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Saturday, May 6th, 2017

Putting Rates in Neutral

Adil ViraniNeutral isn’t what it used to be—not with the Bank of Canada’s key interest rate anyhow.

In the modern era of monetary policy, the neutral policy rate (NPR) has averaged about 4.20%, according to BMO.

Today, BMO, TD, CIBC and others say it’s closer to 3.00%…or less. (Economists have lately been ratcheting down their estimates of the NPR.)

If you hold a variable-rate mortgage, the neutral policy rate matters. It partially addresses the question on every mortgagors’ mind:  How high could rates go?

A “neutral policy rate” refers to the Bank of Canadaovernight rate that neither stimulates nor restrains economic growth. In other words, it’s the overnight rate intended to thwart excessive supply and demand and keep inflation near the Bank of Canada’s 2% target.

Over the long-run, the overnight rate should always revert back to the NPR, whatever the NPR happens to be.

If bank economists are right and the long-term NPR is in the 3.00% neighbourhood, it implies that prime rate will not exceed 5.00% for any lengthy amount of time. (Prime rate fluctuates at a spread of 2% above the overnight rate.)

Indeed, if the banks are accurate in their approximations of “neutral,” it bears well for variable rates.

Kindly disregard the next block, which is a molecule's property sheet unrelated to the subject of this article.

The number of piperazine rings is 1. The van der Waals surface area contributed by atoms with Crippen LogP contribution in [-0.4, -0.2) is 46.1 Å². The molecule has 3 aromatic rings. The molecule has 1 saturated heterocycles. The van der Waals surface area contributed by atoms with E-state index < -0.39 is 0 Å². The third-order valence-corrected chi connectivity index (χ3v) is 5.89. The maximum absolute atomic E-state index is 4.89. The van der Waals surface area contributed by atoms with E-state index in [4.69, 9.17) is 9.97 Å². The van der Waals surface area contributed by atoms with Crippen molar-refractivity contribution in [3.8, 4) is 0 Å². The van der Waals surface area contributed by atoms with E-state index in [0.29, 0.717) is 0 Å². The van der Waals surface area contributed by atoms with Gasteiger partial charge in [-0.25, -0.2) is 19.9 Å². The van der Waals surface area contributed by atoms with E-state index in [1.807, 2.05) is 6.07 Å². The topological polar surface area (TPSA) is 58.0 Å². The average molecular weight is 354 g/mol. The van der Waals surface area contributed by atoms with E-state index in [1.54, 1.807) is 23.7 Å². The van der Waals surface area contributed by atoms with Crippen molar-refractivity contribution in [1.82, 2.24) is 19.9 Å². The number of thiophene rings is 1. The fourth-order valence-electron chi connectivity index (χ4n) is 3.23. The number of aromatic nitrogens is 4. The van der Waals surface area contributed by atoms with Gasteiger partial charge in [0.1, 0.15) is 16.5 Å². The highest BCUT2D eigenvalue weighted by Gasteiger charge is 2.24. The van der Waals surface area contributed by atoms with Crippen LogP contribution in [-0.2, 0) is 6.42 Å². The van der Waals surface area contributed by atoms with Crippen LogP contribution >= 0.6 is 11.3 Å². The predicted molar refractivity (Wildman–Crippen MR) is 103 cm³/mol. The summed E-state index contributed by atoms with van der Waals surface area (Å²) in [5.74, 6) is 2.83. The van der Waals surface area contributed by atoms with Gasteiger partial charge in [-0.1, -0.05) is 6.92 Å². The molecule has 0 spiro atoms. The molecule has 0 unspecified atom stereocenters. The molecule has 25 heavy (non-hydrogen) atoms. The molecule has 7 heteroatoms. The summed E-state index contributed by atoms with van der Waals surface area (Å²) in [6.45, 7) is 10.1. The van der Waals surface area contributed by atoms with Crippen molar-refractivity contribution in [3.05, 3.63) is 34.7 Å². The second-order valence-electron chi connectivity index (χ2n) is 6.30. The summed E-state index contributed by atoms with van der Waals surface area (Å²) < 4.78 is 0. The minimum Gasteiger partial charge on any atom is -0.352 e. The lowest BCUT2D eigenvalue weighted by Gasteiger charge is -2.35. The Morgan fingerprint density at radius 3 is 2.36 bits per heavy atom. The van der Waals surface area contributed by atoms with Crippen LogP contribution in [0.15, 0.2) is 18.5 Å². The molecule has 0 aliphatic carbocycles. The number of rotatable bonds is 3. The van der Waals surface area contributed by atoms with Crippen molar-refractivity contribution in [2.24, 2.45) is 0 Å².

Suppose, for example, you were considering the following two mortgage options:

  • A 5-year fixed at 3.75%
  • A 5-year variable at prime – 0.85% (2.15% today).

Assuming:

  1. The overnight rate rose 200 basis points over the next 24 months as banks predict (so it converges with the 3.00% NPR); and,
  2. You set your variable-rate payment to equal a 5-year fixed payment…

…then choosing the variable-rate mortgage would put you ahead (by about $135 over five years for every $100,000 borrowed*).

Keep in mind, Mark Carney says the overnight target doesn’t have to converge with the NPR, even if the economy is running at full capacity. That could be the case if “there are other [economic] restraints,” such as a strong Canadian dollarsays BMO economist Doug Porter.

If the NPR were instead ~4.20%, as it has been in the past, fixed rates would have a much greater chance of outperforming.

But today we’re in a new era, say economists. Many believe the coming economic reality (stodgy growth, high leverage, low ongoing inflation) won’t necessitate the rate increases of the past. That reality has steadily reduced the neutral policy rate, thereby lessening the risk of variable rates. In fact, variables have probably never been this good of a risk at the bottom of a rate cycle.


* Assumes a 25-year amortization, a first rate hike in Dec. 2011, followed by three more 1/4 point increases, an eight-month pause, and four more 1/4 point hikes starting in December 2012. The timing of these increases is intended to roughly match up with the major bank’s published interest rate forecasts (which are subject to error and revision).

Note: Variable rate mortgages are a calculated gamble and not for everyone. Speak with a mortgage professional about your ability to handle rate increases that exceed the above forecasts.


Rob McLister, CMT

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